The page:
A composition rule can be seen as guidelines exist that we can use to improve our images. The most commonly known ones have been formulated over the centuries by artists working in a variety of visual mediums, from architecture to painting and photography
The first composition rule I researched was the rule of thirds. Which is the concept of positioning the most important elements of your image on imaginary guidelines made up of 2 horizontal lines and verticals lines and dividing your image into 9 equal parts.for example if you had an image with scenery and 1 single light house the rules of thirds would dictate that you should position the lighthouse on the line or where they intersect. As shown below in the image.
This rule is useful as it creates a very aesthetically pleasing composition to your eyes this is because the rule of thirds says that if you image is in the middle it is considered static. Your eyes will be drawn to it but then will have nowhere to go from there because the object is generally equal from both sides while if it follow the rule of thirds and the object Is closer to the edges it forces your eye to follow it, to find it. This allows the viewer to linger on your image longer. It supposedly makes for a more captivating photo because it’s almost interactive.
Another rule is to understand and be able to use frames as it can have various uses when it comes to compositions. This is because they can isolate your subject, drawing your eye directly to the subject, you can also hide unwanted items behind the frame, give an image depth and help create context. Your frame can be anything from man-made object such as bridges, arches and fences, natural things like tree branches, tree trunks or even human such as arms clasped around a face.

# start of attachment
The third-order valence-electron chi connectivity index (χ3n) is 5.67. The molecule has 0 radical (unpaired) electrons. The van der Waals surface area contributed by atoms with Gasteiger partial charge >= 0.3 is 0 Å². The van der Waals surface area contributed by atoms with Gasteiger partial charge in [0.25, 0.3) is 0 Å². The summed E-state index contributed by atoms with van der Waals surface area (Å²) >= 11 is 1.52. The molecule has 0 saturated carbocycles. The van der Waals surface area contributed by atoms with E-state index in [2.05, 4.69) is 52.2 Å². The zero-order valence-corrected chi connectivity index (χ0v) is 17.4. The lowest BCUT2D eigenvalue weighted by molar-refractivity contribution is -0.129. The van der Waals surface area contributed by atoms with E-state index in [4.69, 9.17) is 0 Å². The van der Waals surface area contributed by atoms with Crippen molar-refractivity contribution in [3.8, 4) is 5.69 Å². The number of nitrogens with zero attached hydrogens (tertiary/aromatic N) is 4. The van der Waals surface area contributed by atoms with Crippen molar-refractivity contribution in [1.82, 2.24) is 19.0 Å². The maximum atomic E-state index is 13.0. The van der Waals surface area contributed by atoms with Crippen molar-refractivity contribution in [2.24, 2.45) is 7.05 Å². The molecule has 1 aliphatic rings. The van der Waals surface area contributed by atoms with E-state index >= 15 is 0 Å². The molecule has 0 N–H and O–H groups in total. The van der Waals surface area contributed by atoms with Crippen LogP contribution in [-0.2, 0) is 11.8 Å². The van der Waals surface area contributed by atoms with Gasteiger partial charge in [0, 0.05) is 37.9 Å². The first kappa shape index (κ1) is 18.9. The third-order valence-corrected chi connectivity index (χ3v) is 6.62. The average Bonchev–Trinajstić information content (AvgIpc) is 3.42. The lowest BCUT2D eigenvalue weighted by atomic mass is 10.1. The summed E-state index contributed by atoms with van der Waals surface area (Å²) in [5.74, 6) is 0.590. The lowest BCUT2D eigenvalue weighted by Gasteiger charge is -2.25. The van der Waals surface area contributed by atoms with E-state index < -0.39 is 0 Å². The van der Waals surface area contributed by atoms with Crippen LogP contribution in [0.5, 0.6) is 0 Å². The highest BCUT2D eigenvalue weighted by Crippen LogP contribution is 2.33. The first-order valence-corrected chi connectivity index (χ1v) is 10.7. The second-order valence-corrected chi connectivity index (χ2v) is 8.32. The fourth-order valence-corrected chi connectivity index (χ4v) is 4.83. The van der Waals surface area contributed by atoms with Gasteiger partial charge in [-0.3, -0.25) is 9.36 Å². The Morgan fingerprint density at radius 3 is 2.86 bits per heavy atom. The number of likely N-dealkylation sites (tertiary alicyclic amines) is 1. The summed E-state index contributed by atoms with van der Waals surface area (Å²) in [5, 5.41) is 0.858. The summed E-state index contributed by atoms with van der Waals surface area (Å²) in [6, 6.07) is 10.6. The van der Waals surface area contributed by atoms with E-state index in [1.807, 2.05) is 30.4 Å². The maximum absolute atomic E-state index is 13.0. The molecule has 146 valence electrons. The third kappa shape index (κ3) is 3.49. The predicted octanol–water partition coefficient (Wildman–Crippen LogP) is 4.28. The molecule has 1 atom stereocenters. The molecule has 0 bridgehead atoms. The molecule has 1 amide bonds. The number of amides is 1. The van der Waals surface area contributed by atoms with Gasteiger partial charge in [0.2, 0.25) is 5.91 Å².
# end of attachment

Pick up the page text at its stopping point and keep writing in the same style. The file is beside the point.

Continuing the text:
To the left from here is an image of the Taj Mahal but the photographer decided to use a frames. This emphasises what he wants our eyes to focus on which is solely on the Taj Mahal and forces the eye to focus on the building nothing else since there is no other distractions and as we zoom out we see how these wall act as a frame so that this happens.
The third rule i decided to look at was understanding the use of white space or negative space when it comes to photography and posters. Negative space is the area which surrounds the main subject in your photo. this is used as it allows you to emphasise the main subject of a photo, drawing your eye to it. It provides “breathing room”, giving your eyes somewhere to rest and preventing your image from appearing too cluttered with “stuff” this All of this adds up to a more engaging composition. On the right is an example of negative space being used in photography the photographer decided to blur the background (leave etc) to add more focus on the high definition insect and all its details without straining our eyes because of a over complicated or detailed background. if he had not done this it would make it harder to ‘focus on the tree when there is a whole forest surrounded it’.